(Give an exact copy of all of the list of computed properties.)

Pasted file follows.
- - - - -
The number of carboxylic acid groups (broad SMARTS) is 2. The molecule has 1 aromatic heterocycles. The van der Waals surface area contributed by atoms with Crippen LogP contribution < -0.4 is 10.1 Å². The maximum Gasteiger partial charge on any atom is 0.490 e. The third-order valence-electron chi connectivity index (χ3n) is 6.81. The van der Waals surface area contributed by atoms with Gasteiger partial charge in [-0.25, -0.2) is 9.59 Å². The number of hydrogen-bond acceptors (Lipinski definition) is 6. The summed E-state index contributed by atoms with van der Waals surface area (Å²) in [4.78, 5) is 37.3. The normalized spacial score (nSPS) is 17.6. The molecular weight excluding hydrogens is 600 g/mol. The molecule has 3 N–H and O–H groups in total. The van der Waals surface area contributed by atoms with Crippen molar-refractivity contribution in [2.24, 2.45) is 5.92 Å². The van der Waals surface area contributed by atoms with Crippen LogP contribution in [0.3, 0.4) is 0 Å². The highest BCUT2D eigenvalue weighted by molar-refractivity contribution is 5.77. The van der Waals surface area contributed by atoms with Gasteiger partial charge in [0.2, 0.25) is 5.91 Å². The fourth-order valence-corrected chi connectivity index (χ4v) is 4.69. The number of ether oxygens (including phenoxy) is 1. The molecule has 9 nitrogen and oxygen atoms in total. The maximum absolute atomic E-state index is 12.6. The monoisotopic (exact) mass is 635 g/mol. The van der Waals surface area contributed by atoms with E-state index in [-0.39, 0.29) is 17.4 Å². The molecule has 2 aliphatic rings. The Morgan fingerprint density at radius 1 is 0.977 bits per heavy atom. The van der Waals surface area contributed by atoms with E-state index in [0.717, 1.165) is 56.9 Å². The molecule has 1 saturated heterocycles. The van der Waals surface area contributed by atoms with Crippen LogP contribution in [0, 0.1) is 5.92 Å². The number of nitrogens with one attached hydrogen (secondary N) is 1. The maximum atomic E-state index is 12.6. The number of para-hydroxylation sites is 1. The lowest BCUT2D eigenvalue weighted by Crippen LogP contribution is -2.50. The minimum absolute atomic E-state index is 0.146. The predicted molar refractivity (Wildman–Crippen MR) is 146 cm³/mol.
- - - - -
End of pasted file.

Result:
The number of carboxylic acid groups (broad SMARTS) is 2. The molecule has 1 aromatic heterocycles. The van der Waals surface area contributed by atoms with Crippen LogP contribution < -0.4 is 10.1 Å². The maximum Gasteiger partial charge on any atom is 0.490 e. The third-order valence-electron chi connectivity index (χ3n) is 6.81. The van der Waals surface area contributed by atoms with Gasteiger partial charge in [-0.25, -0.2) is 9.59 Å². The number of hydrogen-bond acceptors (Lipinski definition) is 6. The summed E-state index contributed by atoms with van der Waals surface area (Å²) in [4.78, 5) is 37.3. The normalized spacial score (nSPS) is 17.6. The molecular weight excluding hydrogens is 600 g/mol. The molecule has 3 N–H and O–H groups in total. The van der Waals surface area contributed by atoms with Crippen molar-refractivity contribution in [2.24, 2.45) is 5.92 Å². The van der Waals surface area contributed by atoms with Crippen LogP contribution in [0.3, 0.4) is 0 Å². The highest BCUT2D eigenvalue weighted by molar-refractivity contribution is 5.77. The van der Waals surface area contributed by atoms with Gasteiger partial charge in [0.2, 0.25) is 5.91 Å². The fourth-order valence-corrected chi connectivity index (χ4v) is 4.69. The number of ether oxygens (including phenoxy) is 1. The molecule has 9 nitrogen and oxygen atoms in total. The maximum absolute atomic E-state index is 12.6. The monoisotopic (exact) mass is 635 g/mol. The van der Waals surface area contributed by atoms with E-state index in [-0.39, 0.29) is 17.4 Å². The molecule has 2 aliphatic rings. The Morgan fingerprint density at radius 1 is 0.977 bits per heavy atom. The van der Waals surface area contributed by atoms with E-state index in [0.717, 1.165) is 56.9 Å². The molecule has 1 saturated heterocycles. The van der Waals surface area contributed by atoms with Crippen LogP contribution in [0, 0.1) is 5.92 Å². The number of nitrogens with one attached hydrogen (secondary N) is 1. The maximum atomic E-state index is 12.6. The number of para-hydroxylation sites is 1. The lowest BCUT2D eigenvalue weighted by Crippen LogP contribution is -2.50. The minimum absolute atomic E-state index is 0.146. The predicted molar refractivity (Wildman–Crippen MR) is 146 cm³/mol.